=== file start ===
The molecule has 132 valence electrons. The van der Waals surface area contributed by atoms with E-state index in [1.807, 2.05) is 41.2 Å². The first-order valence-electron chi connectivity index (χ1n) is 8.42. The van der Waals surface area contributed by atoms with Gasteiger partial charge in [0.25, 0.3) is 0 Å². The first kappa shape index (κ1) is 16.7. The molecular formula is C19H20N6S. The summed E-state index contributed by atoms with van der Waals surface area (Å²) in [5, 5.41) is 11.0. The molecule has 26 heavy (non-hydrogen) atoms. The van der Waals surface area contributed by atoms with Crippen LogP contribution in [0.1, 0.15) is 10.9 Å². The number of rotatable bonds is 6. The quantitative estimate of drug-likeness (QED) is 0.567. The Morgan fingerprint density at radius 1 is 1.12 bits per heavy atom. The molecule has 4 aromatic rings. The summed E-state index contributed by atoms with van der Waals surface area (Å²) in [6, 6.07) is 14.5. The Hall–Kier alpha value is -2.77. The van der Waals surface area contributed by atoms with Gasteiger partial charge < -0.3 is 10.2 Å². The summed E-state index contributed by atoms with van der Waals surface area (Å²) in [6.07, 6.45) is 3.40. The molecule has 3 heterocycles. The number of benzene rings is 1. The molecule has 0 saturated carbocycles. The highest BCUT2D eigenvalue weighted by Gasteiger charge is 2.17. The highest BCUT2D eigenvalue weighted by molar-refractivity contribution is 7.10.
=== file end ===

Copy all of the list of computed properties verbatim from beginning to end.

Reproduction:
The molecule has 132 valence electrons. The van der Waals surface area contributed by atoms with E-state index in [1.807, 2.05) is 41.2 Å². The first-order valence-electron chi connectivity index (χ1n) is 8.42. The van der Waals surface area contributed by atoms with Gasteiger partial charge in [0.25, 0.3) is 0 Å². The first kappa shape index (κ1) is 16.7. The molecular formula is C19H20N6S. The summed E-state index contributed by atoms with van der Waals surface area (Å²) in [5, 5.41) is 11.0. The molecule has 26 heavy (non-hydrogen) atoms. The van der Waals surface area contributed by atoms with Crippen LogP contribution in [0.1, 0.15) is 10.9 Å². The number of rotatable bonds is 6. The quantitative estimate of drug-likeness (QED) is 0.567. The Morgan fingerprint density at radius 1 is 1.12 bits per heavy atom. The molecule has 4 aromatic rings. The summed E-state index contributed by atoms with van der Waals surface area (Å²) in [6, 6.07) is 14.5. The Hall–Kier alpha value is -2.77. The van der Waals surface area contributed by atoms with Gasteiger partial charge < -0.3 is 10.2 Å². The summed E-state index contributed by atoms with van der Waals surface area (Å²) in [6.07, 6.45) is 3.40. The molecule has 3 heterocycles. The number of benzene rings is 1. The molecule has 0 saturated carbocycles. The highest BCUT2D eigenvalue weighted by Gasteiger charge is 2.17. The highest BCUT2D eigenvalue weighted by molar-refractivity contribution is 7.10.